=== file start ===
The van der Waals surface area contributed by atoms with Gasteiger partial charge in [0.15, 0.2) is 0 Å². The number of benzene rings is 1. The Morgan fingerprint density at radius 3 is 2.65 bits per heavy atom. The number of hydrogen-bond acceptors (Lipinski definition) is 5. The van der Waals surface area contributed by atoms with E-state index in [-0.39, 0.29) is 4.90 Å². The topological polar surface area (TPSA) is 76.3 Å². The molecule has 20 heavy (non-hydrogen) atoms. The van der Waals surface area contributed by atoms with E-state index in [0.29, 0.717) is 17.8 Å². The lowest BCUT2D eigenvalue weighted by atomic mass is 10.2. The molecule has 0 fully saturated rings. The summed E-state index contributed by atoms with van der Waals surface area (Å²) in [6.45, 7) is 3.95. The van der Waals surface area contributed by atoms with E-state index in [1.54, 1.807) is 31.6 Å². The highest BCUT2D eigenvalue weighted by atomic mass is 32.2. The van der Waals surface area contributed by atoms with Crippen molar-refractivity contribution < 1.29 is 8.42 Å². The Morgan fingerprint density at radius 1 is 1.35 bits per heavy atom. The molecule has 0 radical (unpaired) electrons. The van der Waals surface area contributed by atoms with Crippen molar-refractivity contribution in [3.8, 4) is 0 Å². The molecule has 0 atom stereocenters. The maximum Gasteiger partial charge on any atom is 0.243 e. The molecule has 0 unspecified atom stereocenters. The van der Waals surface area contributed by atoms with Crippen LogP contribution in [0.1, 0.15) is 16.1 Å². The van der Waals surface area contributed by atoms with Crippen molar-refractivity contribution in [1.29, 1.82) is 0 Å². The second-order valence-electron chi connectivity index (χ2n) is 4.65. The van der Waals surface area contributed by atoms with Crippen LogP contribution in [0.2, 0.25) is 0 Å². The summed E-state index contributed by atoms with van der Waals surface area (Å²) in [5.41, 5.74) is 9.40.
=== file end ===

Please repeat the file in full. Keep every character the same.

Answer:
The van der Waals surface area contributed by atoms with Gasteiger partial charge in [0.15, 0.2) is 0 Å². The number of benzene rings is 1. The Morgan fingerprint density at radius 3 is 2.65 bits per heavy atom. The number of hydrogen-bond acceptors (Lipinski definition) is 5. The van der Waals surface area contributed by atoms with E-state index in [-0.39, 0.29) is 4.90 Å². The topological polar surface area (TPSA) is 76.3 Å². The molecule has 20 heavy (non-hydrogen) atoms. The van der Waals surface area contributed by atoms with E-state index in [0.29, 0.717) is 17.8 Å². The lowest BCUT2D eigenvalue weighted by atomic mass is 10.2. The molecule has 0 fully saturated rings. The summed E-state index contributed by atoms with van der Waals surface area (Å²) in [6.45, 7) is 3.95. The van der Waals surface area contributed by atoms with E-state index in [1.54, 1.807) is 31.6 Å². The highest BCUT2D eigenvalue weighted by atomic mass is 32.2. The van der Waals surface area contributed by atoms with Crippen molar-refractivity contribution < 1.29 is 8.42 Å². The Morgan fingerprint density at radius 1 is 1.35 bits per heavy atom. The molecule has 0 radical (unpaired) electrons. The van der Waals surface area contributed by atoms with Crippen molar-refractivity contribution in [3.8, 4) is 0 Å². The molecule has 0 atom stereocenters. The maximum Gasteiger partial charge on any atom is 0.243 e. The molecule has 0 unspecified atom stereocenters. The van der Waals surface area contributed by atoms with Crippen LogP contribution in [0.1, 0.15) is 16.1 Å². The van der Waals surface area contributed by atoms with Crippen molar-refractivity contribution in [1.29, 1.82) is 0 Å². The second-order valence-electron chi connectivity index (χ2n) is 4.65. The van der Waals surface area contributed by atoms with Crippen LogP contribution in [0.2, 0.25) is 0 Å². The summed E-state index contributed by atoms with van der Waals surface area (Å²) in [5.41, 5.74) is 9.40.